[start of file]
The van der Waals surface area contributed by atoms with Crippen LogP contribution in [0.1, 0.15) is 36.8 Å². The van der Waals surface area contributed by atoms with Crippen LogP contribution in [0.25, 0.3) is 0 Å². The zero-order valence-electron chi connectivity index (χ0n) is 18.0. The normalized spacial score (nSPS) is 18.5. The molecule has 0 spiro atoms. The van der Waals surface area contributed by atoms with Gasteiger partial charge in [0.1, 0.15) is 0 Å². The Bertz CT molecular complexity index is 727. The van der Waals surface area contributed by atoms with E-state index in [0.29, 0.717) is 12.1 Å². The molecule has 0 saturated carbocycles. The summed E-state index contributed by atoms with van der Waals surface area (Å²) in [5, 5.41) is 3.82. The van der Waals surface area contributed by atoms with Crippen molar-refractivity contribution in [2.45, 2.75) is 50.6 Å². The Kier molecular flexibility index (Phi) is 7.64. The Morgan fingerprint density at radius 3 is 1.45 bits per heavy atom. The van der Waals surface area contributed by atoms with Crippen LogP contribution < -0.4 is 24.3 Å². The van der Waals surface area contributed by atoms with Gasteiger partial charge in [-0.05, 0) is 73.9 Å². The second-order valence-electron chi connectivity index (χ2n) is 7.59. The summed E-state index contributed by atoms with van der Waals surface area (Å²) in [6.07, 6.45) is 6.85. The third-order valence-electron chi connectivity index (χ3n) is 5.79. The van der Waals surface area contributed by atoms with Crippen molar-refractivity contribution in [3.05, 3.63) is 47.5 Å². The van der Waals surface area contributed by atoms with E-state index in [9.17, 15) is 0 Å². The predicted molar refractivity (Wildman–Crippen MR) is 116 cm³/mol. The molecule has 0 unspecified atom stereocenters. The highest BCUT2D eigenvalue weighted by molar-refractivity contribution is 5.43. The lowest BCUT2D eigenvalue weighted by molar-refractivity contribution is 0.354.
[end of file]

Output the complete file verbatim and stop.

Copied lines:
The van der Waals surface area contributed by atoms with Crippen LogP contribution in [0.1, 0.15) is 36.8 Å². The van der Waals surface area contributed by atoms with Crippen LogP contribution in [0.25, 0.3) is 0 Å². The zero-order valence-electron chi connectivity index (χ0n) is 18.0. The normalized spacial score (nSPS) is 18.5. The molecule has 0 spiro atoms. The van der Waals surface area contributed by atoms with Gasteiger partial charge in [0.1, 0.15) is 0 Å². The Bertz CT molecular complexity index is 727. The van der Waals surface area contributed by atoms with E-state index in [0.29, 0.717) is 12.1 Å². The molecule has 0 saturated carbocycles. The summed E-state index contributed by atoms with van der Waals surface area (Å²) in [5, 5.41) is 3.82. The van der Waals surface area contributed by atoms with Crippen molar-refractivity contribution in [2.45, 2.75) is 50.6 Å². The Kier molecular flexibility index (Phi) is 7.64. The Morgan fingerprint density at radius 3 is 1.45 bits per heavy atom. The van der Waals surface area contributed by atoms with Crippen LogP contribution < -0.4 is 24.3 Å². The van der Waals surface area contributed by atoms with Gasteiger partial charge in [-0.05, 0) is 73.9 Å². The second-order valence-electron chi connectivity index (χ2n) is 7.59. The summed E-state index contributed by atoms with van der Waals surface area (Å²) in [6.07, 6.45) is 6.85. The third-order valence-electron chi connectivity index (χ3n) is 5.79. The van der Waals surface area contributed by atoms with Crippen molar-refractivity contribution in [3.05, 3.63) is 47.5 Å². The van der Waals surface area contributed by atoms with E-state index in [9.17, 15) is 0 Å². The predicted molar refractivity (Wildman–Crippen MR) is 116 cm³/mol. The molecule has 0 unspecified atom stereocenters. The highest BCUT2D eigenvalue weighted by molar-refractivity contribution is 5.43. The lowest BCUT2D eigenvalue weighted by molar-refractivity contribution is 0.354.